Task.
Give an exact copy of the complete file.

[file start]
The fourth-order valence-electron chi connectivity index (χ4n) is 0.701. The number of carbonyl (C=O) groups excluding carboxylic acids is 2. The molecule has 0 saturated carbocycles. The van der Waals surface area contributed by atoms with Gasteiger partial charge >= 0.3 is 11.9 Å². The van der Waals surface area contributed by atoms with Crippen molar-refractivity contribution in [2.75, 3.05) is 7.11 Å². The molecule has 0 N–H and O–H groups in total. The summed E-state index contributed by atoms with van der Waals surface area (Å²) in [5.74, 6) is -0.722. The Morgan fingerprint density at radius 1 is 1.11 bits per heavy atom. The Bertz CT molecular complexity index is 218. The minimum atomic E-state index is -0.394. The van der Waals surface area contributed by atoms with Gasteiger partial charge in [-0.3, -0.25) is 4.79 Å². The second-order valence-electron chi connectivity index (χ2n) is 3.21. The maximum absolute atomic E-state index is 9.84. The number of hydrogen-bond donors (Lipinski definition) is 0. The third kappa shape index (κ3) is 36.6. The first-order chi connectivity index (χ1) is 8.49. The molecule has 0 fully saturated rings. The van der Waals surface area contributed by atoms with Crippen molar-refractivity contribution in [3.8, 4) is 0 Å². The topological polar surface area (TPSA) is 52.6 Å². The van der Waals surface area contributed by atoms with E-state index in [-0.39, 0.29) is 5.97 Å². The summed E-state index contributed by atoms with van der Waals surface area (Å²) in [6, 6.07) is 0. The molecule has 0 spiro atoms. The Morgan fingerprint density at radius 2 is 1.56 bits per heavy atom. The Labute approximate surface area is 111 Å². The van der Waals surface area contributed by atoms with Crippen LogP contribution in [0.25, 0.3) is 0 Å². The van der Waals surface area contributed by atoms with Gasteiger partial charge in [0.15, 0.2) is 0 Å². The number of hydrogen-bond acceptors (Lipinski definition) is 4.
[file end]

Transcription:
The fourth-order valence-electron chi connectivity index (χ4n) is 0.701. The number of carbonyl (C=O) groups excluding carboxylic acids is 2. The molecule has 0 saturated carbocycles. The van der Waals surface area contributed by atoms with Gasteiger partial charge >= 0.3 is 11.9 Å². The van der Waals surface area contributed by atoms with Crippen molar-refractivity contribution in [2.75, 3.05) is 7.11 Å². The molecule has 0 N–H and O–H groups in total. The summed E-state index contributed by atoms with van der Waals surface area (Å²) in [5.74, 6) is -0.722. The Morgan fingerprint density at radius 1 is 1.11 bits per heavy atom. The Bertz CT molecular complexity index is 218. The minimum atomic E-state index is -0.394. The van der Waals surface area contributed by atoms with Gasteiger partial charge in [-0.3, -0.25) is 4.79 Å². The second-order valence-electron chi connectivity index (χ2n) is 3.21. The maximum absolute atomic E-state index is 9.84. The number of hydrogen-bond donors (Lipinski definition) is 0. The third kappa shape index (κ3) is 36.6. The first-order chi connectivity index (χ1) is 8.49. The molecule has 0 fully saturated rings. The van der Waals surface area contributed by atoms with Crippen molar-refractivity contribution in [3.8, 4) is 0 Å². The topological polar surface area (TPSA) is 52.6 Å². The van der Waals surface area contributed by atoms with E-state index in [-0.39, 0.29) is 5.97 Å². The summed E-state index contributed by atoms with van der Waals surface area (Å²) in [6, 6.07) is 0. The molecule has 0 spiro atoms. The Morgan fingerprint density at radius 2 is 1.56 bits per heavy atom. The Labute approximate surface area is 111 Å². The van der Waals surface area contributed by atoms with Crippen LogP contribution in [0.25, 0.3) is 0 Å². The van der Waals surface area contributed by atoms with Gasteiger partial charge in [0.15, 0.2) is 0 Å². The number of hydrogen-bond acceptors (Lipinski definition) is 4.